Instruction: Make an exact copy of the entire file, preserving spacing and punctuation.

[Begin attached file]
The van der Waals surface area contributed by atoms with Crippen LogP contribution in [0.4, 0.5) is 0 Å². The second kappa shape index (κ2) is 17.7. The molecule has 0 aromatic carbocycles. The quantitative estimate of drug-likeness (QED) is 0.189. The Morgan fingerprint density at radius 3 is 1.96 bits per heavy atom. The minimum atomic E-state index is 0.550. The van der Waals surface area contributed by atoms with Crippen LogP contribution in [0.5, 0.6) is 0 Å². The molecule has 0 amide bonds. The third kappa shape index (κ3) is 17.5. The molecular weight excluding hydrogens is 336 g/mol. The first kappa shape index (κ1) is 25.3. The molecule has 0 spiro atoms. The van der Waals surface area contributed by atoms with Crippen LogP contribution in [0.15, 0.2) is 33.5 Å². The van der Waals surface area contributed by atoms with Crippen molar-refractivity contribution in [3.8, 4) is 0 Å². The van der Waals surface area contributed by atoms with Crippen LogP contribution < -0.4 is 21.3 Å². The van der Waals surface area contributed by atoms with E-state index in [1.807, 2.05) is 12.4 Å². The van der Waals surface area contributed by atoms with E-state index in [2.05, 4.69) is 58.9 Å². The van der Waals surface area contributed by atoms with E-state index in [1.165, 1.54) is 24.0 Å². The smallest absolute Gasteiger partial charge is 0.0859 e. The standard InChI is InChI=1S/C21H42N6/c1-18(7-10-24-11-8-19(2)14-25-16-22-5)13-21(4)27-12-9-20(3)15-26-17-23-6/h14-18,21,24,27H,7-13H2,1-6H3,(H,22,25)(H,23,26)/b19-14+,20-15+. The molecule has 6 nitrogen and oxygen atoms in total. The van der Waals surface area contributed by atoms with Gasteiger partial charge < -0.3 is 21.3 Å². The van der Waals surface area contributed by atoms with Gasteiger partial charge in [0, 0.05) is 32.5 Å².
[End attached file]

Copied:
The van der Waals surface area contributed by atoms with Crippen LogP contribution in [0.4, 0.5) is 0 Å². The second kappa shape index (κ2) is 17.7. The molecule has 0 aromatic carbocycles. The quantitative estimate of drug-likeness (QED) is 0.189. The Morgan fingerprint density at radius 3 is 1.96 bits per heavy atom. The minimum atomic E-state index is 0.550. The van der Waals surface area contributed by atoms with Crippen LogP contribution in [0.5, 0.6) is 0 Å². The molecule has 0 amide bonds. The third kappa shape index (κ3) is 17.5. The molecular weight excluding hydrogens is 336 g/mol. The first kappa shape index (κ1) is 25.3. The molecule has 0 spiro atoms. The van der Waals surface area contributed by atoms with Crippen LogP contribution in [0.15, 0.2) is 33.5 Å². The van der Waals surface area contributed by atoms with Crippen molar-refractivity contribution in [3.8, 4) is 0 Å². The van der Waals surface area contributed by atoms with Crippen LogP contribution < -0.4 is 21.3 Å². The van der Waals surface area contributed by atoms with E-state index in [1.807, 2.05) is 12.4 Å². The van der Waals surface area contributed by atoms with E-state index in [2.05, 4.69) is 58.9 Å². The van der Waals surface area contributed by atoms with E-state index in [1.165, 1.54) is 24.0 Å². The smallest absolute Gasteiger partial charge is 0.0859 e. The standard InChI is InChI=1S/C21H42N6/c1-18(7-10-24-11-8-19(2)14-25-16-22-5)13-21(4)27-12-9-20(3)15-26-17-23-6/h14-18,21,24,27H,7-13H2,1-6H3,(H,22,25)(H,23,26)/b19-14+,20-15+. The molecule has 6 nitrogen and oxygen atoms in total. The van der Waals surface area contributed by atoms with Gasteiger partial charge < -0.3 is 21.3 Å². The van der Waals surface area contributed by atoms with Gasteiger partial charge in [0, 0.05) is 32.5 Å².